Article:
Winter has officially arrived, and the colder weather is here to stay! Add the harsh winter weather to the already dangerous profession that is construction and the list of dangers grows tenfold. Here are seven tips to reduce the threat of serious injury during the winter months:
- Be Aware of the Weather Forecast
The first step in keep yourself and your crew warm is knowing what to expect from Mother Nature. Watching the local weather reports and checking the National Weather service can help you to determine the best times of the day to schedule work and how to prepare for the pending weather.
- Limit Exposure to the Elements
Wind combined with snow can create treacherous conditions and dangerously low temperatures, keeping the exposure to a minimum keeps everyone safer. Schedule work in shorter blocks with frequent breaks in a warm environment such as a trailer or heated tent.
- Require Proper Gear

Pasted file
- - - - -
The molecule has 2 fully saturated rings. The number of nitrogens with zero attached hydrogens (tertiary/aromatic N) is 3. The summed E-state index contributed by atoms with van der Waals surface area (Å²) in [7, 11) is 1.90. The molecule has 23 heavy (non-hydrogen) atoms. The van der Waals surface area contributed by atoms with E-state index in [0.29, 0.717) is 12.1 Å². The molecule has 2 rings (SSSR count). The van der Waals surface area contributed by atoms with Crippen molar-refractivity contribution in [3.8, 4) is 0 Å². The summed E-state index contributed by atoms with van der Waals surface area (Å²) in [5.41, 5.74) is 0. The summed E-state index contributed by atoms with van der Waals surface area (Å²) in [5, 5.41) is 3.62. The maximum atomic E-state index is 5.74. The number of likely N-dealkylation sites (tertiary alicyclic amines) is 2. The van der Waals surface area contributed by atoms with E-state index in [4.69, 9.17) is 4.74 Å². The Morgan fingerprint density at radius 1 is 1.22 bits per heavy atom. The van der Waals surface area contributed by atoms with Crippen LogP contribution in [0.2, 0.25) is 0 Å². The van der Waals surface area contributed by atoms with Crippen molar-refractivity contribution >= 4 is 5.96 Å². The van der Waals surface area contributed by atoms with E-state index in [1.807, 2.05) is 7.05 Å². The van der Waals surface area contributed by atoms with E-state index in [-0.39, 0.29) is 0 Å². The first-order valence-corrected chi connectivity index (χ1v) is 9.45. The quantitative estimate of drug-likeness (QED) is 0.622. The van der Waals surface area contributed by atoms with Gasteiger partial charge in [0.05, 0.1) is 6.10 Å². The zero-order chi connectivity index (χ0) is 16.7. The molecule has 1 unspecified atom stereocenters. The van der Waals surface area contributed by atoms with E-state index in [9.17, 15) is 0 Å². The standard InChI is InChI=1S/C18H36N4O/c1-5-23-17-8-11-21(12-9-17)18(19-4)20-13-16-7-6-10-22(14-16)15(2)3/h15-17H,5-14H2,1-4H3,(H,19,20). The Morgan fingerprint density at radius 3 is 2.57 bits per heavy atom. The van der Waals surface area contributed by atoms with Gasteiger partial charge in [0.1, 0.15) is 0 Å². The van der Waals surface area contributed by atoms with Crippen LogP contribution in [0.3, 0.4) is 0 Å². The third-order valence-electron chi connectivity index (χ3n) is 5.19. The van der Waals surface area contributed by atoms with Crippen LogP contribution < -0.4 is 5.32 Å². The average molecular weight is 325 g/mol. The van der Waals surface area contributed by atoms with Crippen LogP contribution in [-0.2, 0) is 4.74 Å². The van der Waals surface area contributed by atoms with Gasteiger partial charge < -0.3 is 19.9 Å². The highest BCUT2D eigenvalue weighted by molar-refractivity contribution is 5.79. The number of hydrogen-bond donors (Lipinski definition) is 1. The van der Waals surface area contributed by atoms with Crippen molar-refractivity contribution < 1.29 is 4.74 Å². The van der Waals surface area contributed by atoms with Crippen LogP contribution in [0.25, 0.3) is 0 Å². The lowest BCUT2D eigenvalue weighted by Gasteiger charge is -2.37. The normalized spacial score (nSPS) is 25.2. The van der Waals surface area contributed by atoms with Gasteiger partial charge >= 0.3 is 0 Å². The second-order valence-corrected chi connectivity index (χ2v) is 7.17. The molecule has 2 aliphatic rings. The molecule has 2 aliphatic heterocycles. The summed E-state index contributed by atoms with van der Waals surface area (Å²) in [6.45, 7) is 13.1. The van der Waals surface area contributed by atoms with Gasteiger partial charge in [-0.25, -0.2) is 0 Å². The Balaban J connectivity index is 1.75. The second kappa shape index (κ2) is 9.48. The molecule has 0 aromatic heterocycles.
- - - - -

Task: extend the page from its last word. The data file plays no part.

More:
Ensure that everyone is wearing the proper gear to handle to harsh conditions, boots, hats, gloves, heavy coats and extra layers. Requiring the proper gear can help prevent ailments like hypothermia and frostbite.
- Review Work Sites Every Day
Debris of any kind on a jobsite can create risk but that’s especially true during the winter months. Snow can hide in places that you cannot see without inspection, later falling and injuring someone, so it is of vital importance to inspect the entire jobsite. Also, be sure to clear snow and ice from rooftops and overhangs.
- Remove Snow and Ice
Snow and ice should be removed, all areas should be salted or sanded, and any large patches of ice should be chipped away. It is also best to avoid working on scaffolding in the ice and snow.
- Inspect and Prepare Vehicles
Before heading out during the winter months, make sure all work vehicles are inspected and properly functioning to help prevent yourself or a crew member being stranded. Also be sure to add emergency kits to all vehicles, these kits should include an ice scraper, snow brush, shovel, tow chain, flashlight, extra batteries, emergency flares, blankets, snacks, and water.
- Educate Workers on Hypothermia and Frostbite
Even if every possible measure is done to prevent injuries, issues can still arise. Knowing the symptoms of hypothermia and frostbite can help workers get medical treatment sooner.
Check out the OSHA website for more safety tips on construction in the winter!